Movie Review: Heavy Metal Picnic
Was there ever a more awesomely jammin’ place and time than the state of Maryland in the 1980s?
Well, the answer is probably yes, but thanks to the documentary evidence produced by filmmakers Jeff Krulik and John Heyn, it’ll be awfully hard to prove.
The pair immortalized ’80s Maryland party atmosphere in their now legendary underground documentary Heavy Metal Parking Lot (HMPL), in which they chronicled the shenanigans going on outside of a Judas Priest concert. That film is probably one of the most iconic artifacts of ’80s culture ever created during that decade.
A little older, a little wiser and a little grayer, the boys are back with a new documentary, Heavy Metal Picnic, that, while not directly linked, is at to least joined in spirit with their earlier hit. (For this film, Krulik is credited as a director and producer; and Heyn just as a producer.)
The main difference here is that the original ’80s footage used throughout Heavy Metal Picnic was not shot by Krulik and Heyn. Instead, the footage they acquired was made by a guy named Rudy Childs during Maryland’s — and possibly the entire free world’s — biggest, baddest, rockin’-est heavy metal “farm party”: The 3-day Full Moon Jamboree organized by the entrepreneurial Billy Gordon.
This was a non-stop 36-hour party that was so huge and so out-of-control that it made the local nightly news and laws had to be written afterward to prevent such a happening from occurring ever again.
Childs’ original video footage of the Jamboree, while vastly entertaining, doesn’t quite have the same panache and flair that Krulik and Heyn brought to HMPL. One of the things that make Heavy Metal Parking Lot so special is the way the filmmakers, playing the role of bemused outsiders, really get their subjects to open up through their easygoing, chatty interview style.
That charisma of Heyn and Krulik’s — plus their ability to stay sober while filming — eluded Childs and whomever else he handed his camera off to. But, he didn’t quite have the same intentions of making “a film,” either. He appeared just to be making a goofy home video recording of the Jamboree, walking around with a camera and a microphone wrapped in a CBS logo swiped from the videotaping of Ronald Reagan’s 2nd inaugural.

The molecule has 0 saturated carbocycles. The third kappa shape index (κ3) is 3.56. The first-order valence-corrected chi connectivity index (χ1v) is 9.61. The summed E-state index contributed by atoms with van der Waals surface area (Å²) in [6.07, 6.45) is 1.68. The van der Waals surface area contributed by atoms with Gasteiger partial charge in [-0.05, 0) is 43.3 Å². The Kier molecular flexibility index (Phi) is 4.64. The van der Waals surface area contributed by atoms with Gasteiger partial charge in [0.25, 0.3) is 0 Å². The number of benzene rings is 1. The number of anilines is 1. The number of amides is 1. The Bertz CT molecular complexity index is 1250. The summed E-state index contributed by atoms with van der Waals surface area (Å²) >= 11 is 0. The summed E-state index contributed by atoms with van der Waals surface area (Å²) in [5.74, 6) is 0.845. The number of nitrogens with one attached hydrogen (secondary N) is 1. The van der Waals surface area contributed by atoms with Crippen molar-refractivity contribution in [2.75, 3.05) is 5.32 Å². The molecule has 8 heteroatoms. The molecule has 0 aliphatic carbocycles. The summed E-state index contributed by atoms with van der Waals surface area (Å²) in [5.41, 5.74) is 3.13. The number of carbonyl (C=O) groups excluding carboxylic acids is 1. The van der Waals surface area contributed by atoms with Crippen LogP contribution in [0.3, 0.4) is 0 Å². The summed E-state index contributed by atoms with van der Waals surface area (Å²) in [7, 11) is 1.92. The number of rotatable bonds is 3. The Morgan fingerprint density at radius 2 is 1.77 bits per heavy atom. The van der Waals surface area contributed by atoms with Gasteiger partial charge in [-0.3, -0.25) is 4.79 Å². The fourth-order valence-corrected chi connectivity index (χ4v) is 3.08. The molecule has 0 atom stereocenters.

However, listening to the Jamboree party goers with their thick Maryland accents, completely inebriated ramblings, rude attempts at humor and at least one fistfight makes the event resemble an extended version of the Divine birthday party scene in John Waters’ classic Pink Flamingos. (Hey, maybe Waters unintentionally started the first Maryland “farm party”?)
If Heavy Metal Picnic was just Childs’ raw footage edited together, it would be a nicely entertaining film. But, what makes the documentary really shine is that Krulik and Heyn tracked down several of the Jamboree’s attendees and organizers and interviewed them about their recollections.
One of the sayings immortalized in the documentary — both just verbally and on T-shirts — is: “If you remember the Maryland farm parties, then you weren’t there.”
For a few, that statement is apparently very, very true. But, luckily, many others have either fairly clear recollections or just need their memories jogged by Krulik showing them the old footage on their TVs in their suburban middle-class living rooms.
Some still hold on to, strongly even, their heavy metal rockin’ ways. For example, Ronnie Kalimon, the drummer for Asylum, one of the bands that played on the Jamboree’s outdoor stage, still has his long-hair and performs with heavy metal bands. While that’s interesting, what’s really cute is to see the original Jamboree footage where Kalimon walks by and pays no attention to the hot girl backstage who, after formally meeting under different circumstances later in life, would eventually become his wife.
Then there’s Billy Gordon, the dude who planned and promoted the entire Full Moon Jamboree, who has since moved to Huntington Beach, CA, but still retains his head bangin’ mullet and runs a non-profit charity for bikers.
For their post-HMPL careers, Krulik and Heyn have periodically extended the “parking lot” concept with quasi-sequels such as Neil Diamond Parking Lot, Harry Potter Parking Lot and a very short lived Parking Lot TV series. But this is the first time they’ve returned to their heavy metal roots.
It’s a return that’s been long in coming and has turned out to be a raging success. Heavy Metal Picnic is like being invited to an awesome 30-year reunion party. Then, if you go, just claim that you were at the original event — because nobody will remember if you actually were or not.
More on this film: Movie site
Watch the Heavy Metal Picnic movie trailer: